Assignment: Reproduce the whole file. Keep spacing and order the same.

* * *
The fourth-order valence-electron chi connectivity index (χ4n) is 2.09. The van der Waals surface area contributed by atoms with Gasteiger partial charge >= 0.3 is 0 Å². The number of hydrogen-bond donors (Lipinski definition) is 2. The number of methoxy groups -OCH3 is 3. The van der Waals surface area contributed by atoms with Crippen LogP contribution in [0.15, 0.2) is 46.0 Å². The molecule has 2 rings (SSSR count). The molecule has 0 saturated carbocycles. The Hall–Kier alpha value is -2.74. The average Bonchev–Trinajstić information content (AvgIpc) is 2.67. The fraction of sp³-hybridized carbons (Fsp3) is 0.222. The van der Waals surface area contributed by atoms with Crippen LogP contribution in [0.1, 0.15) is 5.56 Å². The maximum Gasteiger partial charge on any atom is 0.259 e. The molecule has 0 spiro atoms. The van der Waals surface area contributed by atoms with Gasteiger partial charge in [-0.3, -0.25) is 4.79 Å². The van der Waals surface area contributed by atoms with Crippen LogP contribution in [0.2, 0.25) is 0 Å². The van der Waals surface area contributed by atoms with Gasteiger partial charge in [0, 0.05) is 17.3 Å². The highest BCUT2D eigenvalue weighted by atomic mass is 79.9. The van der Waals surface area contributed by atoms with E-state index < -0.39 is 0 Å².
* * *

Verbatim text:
The fourth-order valence-electron chi connectivity index (χ4n) is 2.09. The van der Waals surface area contributed by atoms with Gasteiger partial charge >= 0.3 is 0 Å². The number of hydrogen-bond donors (Lipinski definition) is 2. The number of methoxy groups -OCH3 is 3. The van der Waals surface area contributed by atoms with Crippen LogP contribution in [0.15, 0.2) is 46.0 Å². The molecule has 2 rings (SSSR count). The molecule has 0 saturated carbocycles. The Hall–Kier alpha value is -2.74. The average Bonchev–Trinajstić information content (AvgIpc) is 2.67. The fraction of sp³-hybridized carbons (Fsp3) is 0.222. The van der Waals surface area contributed by atoms with Crippen LogP contribution in [0.1, 0.15) is 5.56 Å². The maximum Gasteiger partial charge on any atom is 0.259 e. The molecule has 0 spiro atoms. The van der Waals surface area contributed by atoms with Gasteiger partial charge in [-0.3, -0.25) is 4.79 Å². The van der Waals surface area contributed by atoms with Crippen LogP contribution in [0.2, 0.25) is 0 Å². The van der Waals surface area contributed by atoms with Gasteiger partial charge in [0, 0.05) is 17.3 Å². The highest BCUT2D eigenvalue weighted by atomic mass is 79.9. The van der Waals surface area contributed by atoms with E-state index < -0.39 is 0 Å².